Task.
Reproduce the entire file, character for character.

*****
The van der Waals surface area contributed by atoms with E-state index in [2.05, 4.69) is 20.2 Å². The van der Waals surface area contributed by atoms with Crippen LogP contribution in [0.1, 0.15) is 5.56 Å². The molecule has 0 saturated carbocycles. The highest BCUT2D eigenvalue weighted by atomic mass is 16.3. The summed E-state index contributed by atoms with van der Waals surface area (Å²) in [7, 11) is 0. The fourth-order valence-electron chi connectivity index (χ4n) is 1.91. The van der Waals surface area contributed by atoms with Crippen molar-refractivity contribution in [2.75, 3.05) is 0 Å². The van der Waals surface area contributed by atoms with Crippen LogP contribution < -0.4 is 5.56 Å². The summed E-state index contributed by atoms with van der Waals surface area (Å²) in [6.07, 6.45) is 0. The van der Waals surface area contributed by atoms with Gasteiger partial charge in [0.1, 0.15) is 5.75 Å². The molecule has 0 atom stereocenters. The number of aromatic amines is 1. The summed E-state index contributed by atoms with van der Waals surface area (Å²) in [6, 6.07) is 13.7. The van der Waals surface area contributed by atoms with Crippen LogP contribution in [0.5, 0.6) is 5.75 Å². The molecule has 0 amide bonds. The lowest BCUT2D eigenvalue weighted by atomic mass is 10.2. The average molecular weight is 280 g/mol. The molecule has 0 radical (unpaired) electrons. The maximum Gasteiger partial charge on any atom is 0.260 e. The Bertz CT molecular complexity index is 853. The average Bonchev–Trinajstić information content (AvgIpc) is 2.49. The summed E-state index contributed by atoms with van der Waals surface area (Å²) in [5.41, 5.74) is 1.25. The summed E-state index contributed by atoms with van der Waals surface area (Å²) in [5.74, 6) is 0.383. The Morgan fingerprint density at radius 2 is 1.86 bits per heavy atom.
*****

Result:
The van der Waals surface area contributed by atoms with E-state index in [2.05, 4.69) is 20.2 Å². The van der Waals surface area contributed by atoms with Crippen LogP contribution in [0.1, 0.15) is 5.56 Å². The molecule has 0 saturated carbocycles. The highest BCUT2D eigenvalue weighted by atomic mass is 16.3. The summed E-state index contributed by atoms with van der Waals surface area (Å²) in [7, 11) is 0. The fourth-order valence-electron chi connectivity index (χ4n) is 1.91. The van der Waals surface area contributed by atoms with Crippen molar-refractivity contribution in [2.75, 3.05) is 0 Å². The van der Waals surface area contributed by atoms with Crippen LogP contribution < -0.4 is 5.56 Å². The summed E-state index contributed by atoms with van der Waals surface area (Å²) in [6.07, 6.45) is 0. The van der Waals surface area contributed by atoms with Gasteiger partial charge in [0.1, 0.15) is 5.75 Å². The molecule has 0 atom stereocenters. The number of aromatic amines is 1. The summed E-state index contributed by atoms with van der Waals surface area (Å²) in [6, 6.07) is 13.7. The van der Waals surface area contributed by atoms with Crippen LogP contribution in [0.5, 0.6) is 5.75 Å². The molecule has 0 amide bonds. The lowest BCUT2D eigenvalue weighted by atomic mass is 10.2. The average molecular weight is 280 g/mol. The molecule has 0 radical (unpaired) electrons. The maximum Gasteiger partial charge on any atom is 0.260 e. The Bertz CT molecular complexity index is 853. The average Bonchev–Trinajstić information content (AvgIpc) is 2.49. The summed E-state index contributed by atoms with van der Waals surface area (Å²) in [5.41, 5.74) is 1.25. The summed E-state index contributed by atoms with van der Waals surface area (Å²) in [5.74, 6) is 0.383. The Morgan fingerprint density at radius 2 is 1.86 bits per heavy atom.